Ken Holland Re-Signs: His Challenge for the Next 4 years
The Red Wings have re-upped the GM who has the most Stanley Cup rings for just one team since he took over the reins of the club in 1997. The immediate response of a large portion of the fanbase has not been positive. The reasons are fairly obvious by now, but I'll give it a brief once-over. After all, I'm not here to bury Ken Holland in past mistakes, nor am I here to prop him up on past accomplishments. Plenty of that has already gone on this summer and plenty more is in store for us.
While criticisms of Holland are varied, they all boil down to a common theme: the Red Wings have fallen farther from contention since they last made the Stanley Cup Final in 2009. The team's core has already started falling off without adequate replacements and the remainder of the core players continue to age through the time period when we should reasonably expect that their replacements are here. While the Wings have a number of extremely promising prospects, the team's policies towards managing those players' ascension plan have appeared too cautious for the urgency of the situation. Finally, the makeup of the roster compared to assumed opportunities lost has led numerous fans to question the GM's ability to effectively manage in both the trade and free agency markets.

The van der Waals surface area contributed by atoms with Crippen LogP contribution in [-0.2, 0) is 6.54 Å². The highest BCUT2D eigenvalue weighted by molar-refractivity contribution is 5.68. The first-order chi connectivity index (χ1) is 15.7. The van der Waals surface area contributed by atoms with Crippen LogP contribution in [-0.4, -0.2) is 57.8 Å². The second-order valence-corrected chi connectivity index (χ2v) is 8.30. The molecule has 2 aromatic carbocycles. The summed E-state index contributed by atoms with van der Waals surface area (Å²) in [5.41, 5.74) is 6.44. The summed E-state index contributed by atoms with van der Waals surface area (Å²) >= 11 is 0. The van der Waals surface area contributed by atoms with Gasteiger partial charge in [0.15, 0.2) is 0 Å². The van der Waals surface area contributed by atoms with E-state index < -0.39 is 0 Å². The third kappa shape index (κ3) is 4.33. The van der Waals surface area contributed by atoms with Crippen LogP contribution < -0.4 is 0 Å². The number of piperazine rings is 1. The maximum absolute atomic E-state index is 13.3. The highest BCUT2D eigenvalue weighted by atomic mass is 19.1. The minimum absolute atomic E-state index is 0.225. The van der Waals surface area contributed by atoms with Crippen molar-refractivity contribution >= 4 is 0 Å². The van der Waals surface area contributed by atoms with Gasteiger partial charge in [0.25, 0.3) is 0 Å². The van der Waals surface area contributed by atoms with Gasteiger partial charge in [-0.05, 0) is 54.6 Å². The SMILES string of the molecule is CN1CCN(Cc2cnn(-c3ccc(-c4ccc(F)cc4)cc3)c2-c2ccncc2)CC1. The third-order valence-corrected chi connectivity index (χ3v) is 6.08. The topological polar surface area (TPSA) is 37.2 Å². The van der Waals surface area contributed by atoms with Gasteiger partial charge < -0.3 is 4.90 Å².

We'll no doubt spend endless hours debating these points and the finer points associated with them (not to mention the counter-points reminding us that Holland has effectively steered the Wings for nearly two decades and has already complete one reload-on-the-fly during the Salary Cap Era AND the counter-counter points giving credit for those things to people no longer with the club AND the counter-counter-counter points saying.....well, you get the point). However, none of that has anything to do with what lies ahead for the Red Wings and what Ken Holland has to do in the next four years.